No group has said it is holding them. All four aired views critical of the military or militancy on social media.
Pakistan's parliament expressed grave concern over their fate on Monday.
The government says it is investigating the case of one of the four, Salman Haider, who has campaigned against enforced disappearances in Balochistan.
Supporters of the men accuse the security services of having secretly arrested them.
Demonstrations took place in several major cities.
"This is state bullying. The people who have done this have broken the law," Senator Afrasiab Khatak, a former head of the independent Human Rights Commission of Pakistan, told protesters in Islamabad.
"This country does not belong to any general, or any bureaucrat, or a capitalist or a feudal lord, it belongs to its people. We will not remain silent."
The disappearances have alarmed liberals involved in social activism in Pakistan, where the military has long promoted a hardline Islamist narrative as a bulwark to protect its financial and security interests.
Many believe the civilian government is feigning ignorance about the men's whereabouts, and see that as all the more reason to believe that military intelligence operatives are involved.
While pro-democracy activists have gone missing, the mosque-madrassah jihadi networks continue to occupy vast spaces in public discourse and social media in Pakistan.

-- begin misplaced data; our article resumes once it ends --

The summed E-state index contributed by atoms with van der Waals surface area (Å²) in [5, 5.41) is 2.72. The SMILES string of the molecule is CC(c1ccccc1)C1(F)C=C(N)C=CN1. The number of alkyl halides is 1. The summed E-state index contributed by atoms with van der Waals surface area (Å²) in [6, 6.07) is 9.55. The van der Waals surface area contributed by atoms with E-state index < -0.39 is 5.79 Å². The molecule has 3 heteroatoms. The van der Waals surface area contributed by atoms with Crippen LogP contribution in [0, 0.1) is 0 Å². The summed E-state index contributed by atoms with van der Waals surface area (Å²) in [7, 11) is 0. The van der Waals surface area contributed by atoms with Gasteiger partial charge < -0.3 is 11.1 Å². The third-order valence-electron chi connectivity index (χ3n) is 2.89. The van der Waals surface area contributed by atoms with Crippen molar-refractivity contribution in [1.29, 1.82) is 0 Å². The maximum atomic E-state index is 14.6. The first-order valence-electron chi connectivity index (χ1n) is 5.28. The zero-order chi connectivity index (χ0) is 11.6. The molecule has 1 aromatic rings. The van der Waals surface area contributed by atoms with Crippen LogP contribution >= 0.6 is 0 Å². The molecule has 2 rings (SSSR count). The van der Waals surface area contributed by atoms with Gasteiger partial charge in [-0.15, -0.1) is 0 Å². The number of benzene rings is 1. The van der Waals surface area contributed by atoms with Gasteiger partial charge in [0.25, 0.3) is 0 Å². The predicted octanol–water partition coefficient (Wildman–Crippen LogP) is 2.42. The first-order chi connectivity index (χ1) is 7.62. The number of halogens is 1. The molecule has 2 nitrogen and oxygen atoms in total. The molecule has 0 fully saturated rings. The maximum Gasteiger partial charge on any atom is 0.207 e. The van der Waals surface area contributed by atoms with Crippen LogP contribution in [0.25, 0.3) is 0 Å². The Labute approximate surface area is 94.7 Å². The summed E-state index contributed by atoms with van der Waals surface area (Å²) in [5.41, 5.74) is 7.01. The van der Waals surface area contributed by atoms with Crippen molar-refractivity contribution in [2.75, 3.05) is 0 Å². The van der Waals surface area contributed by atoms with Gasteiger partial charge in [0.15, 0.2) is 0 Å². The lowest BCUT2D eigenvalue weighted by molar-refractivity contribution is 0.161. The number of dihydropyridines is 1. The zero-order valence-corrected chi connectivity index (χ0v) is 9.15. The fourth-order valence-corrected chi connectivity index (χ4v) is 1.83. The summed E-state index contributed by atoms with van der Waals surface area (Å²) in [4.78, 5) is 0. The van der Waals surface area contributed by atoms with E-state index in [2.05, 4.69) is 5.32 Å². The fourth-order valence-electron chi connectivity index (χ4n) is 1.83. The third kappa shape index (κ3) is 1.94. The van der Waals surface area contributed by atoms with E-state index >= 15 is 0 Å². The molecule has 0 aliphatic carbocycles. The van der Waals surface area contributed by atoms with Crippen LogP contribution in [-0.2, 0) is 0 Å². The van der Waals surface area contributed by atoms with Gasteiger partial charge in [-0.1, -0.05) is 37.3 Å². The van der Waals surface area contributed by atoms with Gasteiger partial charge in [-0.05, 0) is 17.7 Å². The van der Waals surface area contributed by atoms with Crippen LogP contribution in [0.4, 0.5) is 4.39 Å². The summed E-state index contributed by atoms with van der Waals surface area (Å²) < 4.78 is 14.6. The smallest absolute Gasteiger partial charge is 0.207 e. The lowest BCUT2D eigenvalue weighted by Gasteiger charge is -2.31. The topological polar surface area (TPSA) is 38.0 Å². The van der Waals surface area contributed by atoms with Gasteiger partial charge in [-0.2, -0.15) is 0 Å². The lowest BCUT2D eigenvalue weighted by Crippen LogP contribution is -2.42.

And the pro-democracy lobby are coming under attack for their activism from anti-liberal accounts on social media.
Salman Haider, a well-known poet and university professor, was last seen in Islamabad on Friday, two days after bloggers Waqas Goraya and his cousin Asim Saeed went missing in Lahore.
Another blogger, Ahmed Raza Naseer, who has polio, disappeared from his shop in Skeikhupura near Lahore on Saturday.
The Human Rights Commission of Pakistan said it was "greatly alarmed" by their disappearance.
"The events of the last week demonstrate that the dangers already extend to digital spaces," it said, adding it could not be sure if the four cases were connected.
Human Rights Watch said the government had an immediate obligation to locate the four men and ensure their safety.
"The nature of these apparent abductions puts the... government on notice that it can either be part of the solution or it will be held responsible for its role in the problem," said Brad Adams, Asia director at Human Rights Watch.
Pakistan is one of the the world's most dangerous countries for reporters and human rights activists, and critics of the powerful military have been detained, beaten or killed.
Leading English-language daily Dawn said that the authorities could not hide an "ugly truth".
"A dark new chapter in the state's murky, illegal war against civil society appears to have been opened," it said in an editorial.